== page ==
Although many people are familiar with Black American history, few know about the struggles the Black community faced in Canada. So for this Black History Month, we're highlighting pivotal moments in Black Canadian history that you can share with your class. How many of these events do your students know?
1. North America's First Race Riot
It might be surprising, but North America's first race riot happened in Canada. Around the time of the American Revolution, the British offered escaped Black slaves land in Canada if they fought for them in the American Revolution. Because of this, roughly 10,00 Black Loyalists fought for Britain, and 1200 settled in the Maritimes.
Problems began with rising racial tensions between between the colony of free Black Loyalists in Birchtown and predominately white community of Shelburne County. In 1784, forty white Loyalists broke into the house of David George, a Black preacher and the home of twenty others. This incident incited a riot that went on for ten more days, where only one man was charged in connection with the riots.
2. The Underground Railroad (1815 - 1860)
The Underground Railroad gave enslaved people in the South a chance to escape to free northern states or Canada. More people began traveling as far as Canada when the U.S. Congress passed the Fugitive Slave Law of 1850. This law encouraged the capture of runaway Black people, even within free states. One famous person who used the underground railroad was Harriet Tubman. She not only escaped successfully from being enslaved, but she was also an abolitionist and political activist. She helped other enslaved people escape to southern Ontario by leading journeys in the middle of the night.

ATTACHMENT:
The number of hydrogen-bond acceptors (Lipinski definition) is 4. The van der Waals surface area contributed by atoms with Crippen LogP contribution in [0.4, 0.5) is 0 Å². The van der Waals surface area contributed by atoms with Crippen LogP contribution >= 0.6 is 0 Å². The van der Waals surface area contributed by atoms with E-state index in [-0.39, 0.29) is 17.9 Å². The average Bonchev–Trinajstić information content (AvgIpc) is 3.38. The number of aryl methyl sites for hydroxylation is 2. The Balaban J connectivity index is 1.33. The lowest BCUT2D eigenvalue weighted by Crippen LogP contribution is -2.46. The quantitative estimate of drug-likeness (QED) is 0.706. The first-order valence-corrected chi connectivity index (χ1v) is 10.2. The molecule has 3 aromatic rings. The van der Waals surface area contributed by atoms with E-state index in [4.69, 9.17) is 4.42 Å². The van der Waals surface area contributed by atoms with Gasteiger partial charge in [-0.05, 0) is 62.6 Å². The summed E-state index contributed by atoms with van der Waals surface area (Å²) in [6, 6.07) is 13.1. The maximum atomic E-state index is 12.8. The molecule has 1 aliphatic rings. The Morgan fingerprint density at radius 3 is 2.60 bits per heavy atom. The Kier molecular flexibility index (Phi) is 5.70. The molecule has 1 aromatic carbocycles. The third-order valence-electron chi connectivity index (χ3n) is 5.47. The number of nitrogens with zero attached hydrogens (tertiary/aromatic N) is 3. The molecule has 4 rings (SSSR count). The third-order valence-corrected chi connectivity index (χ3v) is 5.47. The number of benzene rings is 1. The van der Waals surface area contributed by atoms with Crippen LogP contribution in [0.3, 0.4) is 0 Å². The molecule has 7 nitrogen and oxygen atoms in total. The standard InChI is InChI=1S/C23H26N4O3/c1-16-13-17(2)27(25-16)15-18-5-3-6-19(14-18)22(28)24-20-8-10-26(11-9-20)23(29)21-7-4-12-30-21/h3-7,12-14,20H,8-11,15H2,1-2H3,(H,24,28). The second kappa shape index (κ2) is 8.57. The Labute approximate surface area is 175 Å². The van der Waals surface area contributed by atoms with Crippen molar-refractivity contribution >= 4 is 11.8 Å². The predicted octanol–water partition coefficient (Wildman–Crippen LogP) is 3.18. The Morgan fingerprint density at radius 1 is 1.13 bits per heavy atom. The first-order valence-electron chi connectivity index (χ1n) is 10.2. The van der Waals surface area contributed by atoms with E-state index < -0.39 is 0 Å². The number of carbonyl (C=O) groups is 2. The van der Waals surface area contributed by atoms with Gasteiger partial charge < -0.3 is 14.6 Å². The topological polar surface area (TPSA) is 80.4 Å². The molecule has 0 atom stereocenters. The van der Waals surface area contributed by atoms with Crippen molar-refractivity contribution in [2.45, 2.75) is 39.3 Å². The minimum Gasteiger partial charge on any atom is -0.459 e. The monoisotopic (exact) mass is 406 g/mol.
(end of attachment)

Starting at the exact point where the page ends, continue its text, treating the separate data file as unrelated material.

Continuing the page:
3. Hogan's Alley
Hogan's Alley was Vancouver's first major Black community. This community continued to grow as Black immigrants escaped from the States. This cultural hub was home to restaurants like Vie's Chicken and Steak House. These businesses often acted as as speakeasies and provided a safe space for the Black community to gather.
Unfortunately, the community didn't last. Huge portions of Hogan's Alley was demolished because of the Georgia Viaduct Replacement project. Many community members saw this as an active attempt to uproot the Black community. And since the destruction of Hogan's Alley, Vancouver has made efforts to recognize the cultural importance of the area by establishing the Jimi Hendrix Shrine and Hogan's Alley Cafe.
4. Ontario Passes Anti-Discriminatory Acts
The province of Ontario took major steps towards racial equality in 1944 when it became the first province in Canada to pass the Racial Discrimination Act. The act meant that it was illegal to place discriminatory public signage, newspaper notices, and radio broadcasts. Shortly afterwards, Ontario passed more laws against discrimination like the Fair Employment Practices Act (1951) and the Fair Accommodation Practices Act (1954). These acts would combine to create Ontario's Human Rights Code. They would give all Canadians equal rights and opportunities without discrimination.
5. Apology for destroying Africville (2010)
Africville was a Black Canadian village that was located north of Halifax. The village was a haven from the racism in Halifax. Despite paying taxes, Africville residents did not receive government services like paved roads and proper sewage drainage. On top of that, the City of Halifax started destroying homes to build train tracks, slaughterhouses, prisons, human waste pits, and the Infectious Diseases Hospital in the village. Residents tried to protest against relocating to Halifax, but were forced to move. In 2010, Mayor Peter Kelly apologized for the destruction of Africville and began building and opening sites to honour the city's memory.
Are your students passionate about issues on social justice? Take your class to New York and learn about the lives and challenges of immigrants with a visit to the Tenement Museum, participate in workshops about influential female filmmakers, and more!
Learn more about our educational tours to New York City!